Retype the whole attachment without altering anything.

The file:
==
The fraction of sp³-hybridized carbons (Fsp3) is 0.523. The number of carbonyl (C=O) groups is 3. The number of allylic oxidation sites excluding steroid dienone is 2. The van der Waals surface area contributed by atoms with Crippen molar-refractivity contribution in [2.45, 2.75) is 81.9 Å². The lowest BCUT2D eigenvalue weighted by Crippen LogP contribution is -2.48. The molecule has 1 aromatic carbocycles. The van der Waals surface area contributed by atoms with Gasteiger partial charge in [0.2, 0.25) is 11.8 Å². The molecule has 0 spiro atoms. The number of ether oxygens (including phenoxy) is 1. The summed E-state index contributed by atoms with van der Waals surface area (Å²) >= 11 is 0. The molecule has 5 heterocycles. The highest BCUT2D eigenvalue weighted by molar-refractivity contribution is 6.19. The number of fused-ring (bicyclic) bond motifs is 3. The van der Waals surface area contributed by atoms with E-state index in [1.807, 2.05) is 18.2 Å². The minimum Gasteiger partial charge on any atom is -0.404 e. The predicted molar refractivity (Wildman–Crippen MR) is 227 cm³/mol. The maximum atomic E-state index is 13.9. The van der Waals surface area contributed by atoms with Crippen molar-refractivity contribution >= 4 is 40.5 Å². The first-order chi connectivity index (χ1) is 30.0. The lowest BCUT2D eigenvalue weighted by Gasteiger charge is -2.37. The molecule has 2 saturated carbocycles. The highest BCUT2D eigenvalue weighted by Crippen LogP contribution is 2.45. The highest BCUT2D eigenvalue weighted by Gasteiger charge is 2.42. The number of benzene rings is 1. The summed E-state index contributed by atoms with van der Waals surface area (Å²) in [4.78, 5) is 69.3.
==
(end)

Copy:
The fraction of sp³-hybridized carbons (Fsp3) is 0.523. The number of carbonyl (C=O) groups is 3. The number of allylic oxidation sites excluding steroid dienone is 2. The van der Waals surface area contributed by atoms with Crippen molar-refractivity contribution in [2.45, 2.75) is 81.9 Å². The lowest BCUT2D eigenvalue weighted by Crippen LogP contribution is -2.48. The molecule has 1 aromatic carbocycles. The van der Waals surface area contributed by atoms with Gasteiger partial charge in [0.2, 0.25) is 11.8 Å². The molecule has 0 spiro atoms. The number of ether oxygens (including phenoxy) is 1. The summed E-state index contributed by atoms with van der Waals surface area (Å²) >= 11 is 0. The molecule has 5 heterocycles. The highest BCUT2D eigenvalue weighted by molar-refractivity contribution is 6.19. The number of fused-ring (bicyclic) bond motifs is 3. The van der Waals surface area contributed by atoms with E-state index in [1.807, 2.05) is 18.2 Å². The minimum Gasteiger partial charge on any atom is -0.404 e. The predicted molar refractivity (Wildman–Crippen MR) is 227 cm³/mol. The maximum atomic E-state index is 13.9. The van der Waals surface area contributed by atoms with Crippen molar-refractivity contribution >= 4 is 40.5 Å². The first-order chi connectivity index (χ1) is 30.0. The lowest BCUT2D eigenvalue weighted by Gasteiger charge is -2.37. The molecule has 2 saturated carbocycles. The highest BCUT2D eigenvalue weighted by Crippen LogP contribution is 2.45. The highest BCUT2D eigenvalue weighted by Gasteiger charge is 2.42. The number of benzene rings is 1. The summed E-state index contributed by atoms with van der Waals surface area (Å²) in [4.78, 5) is 69.3.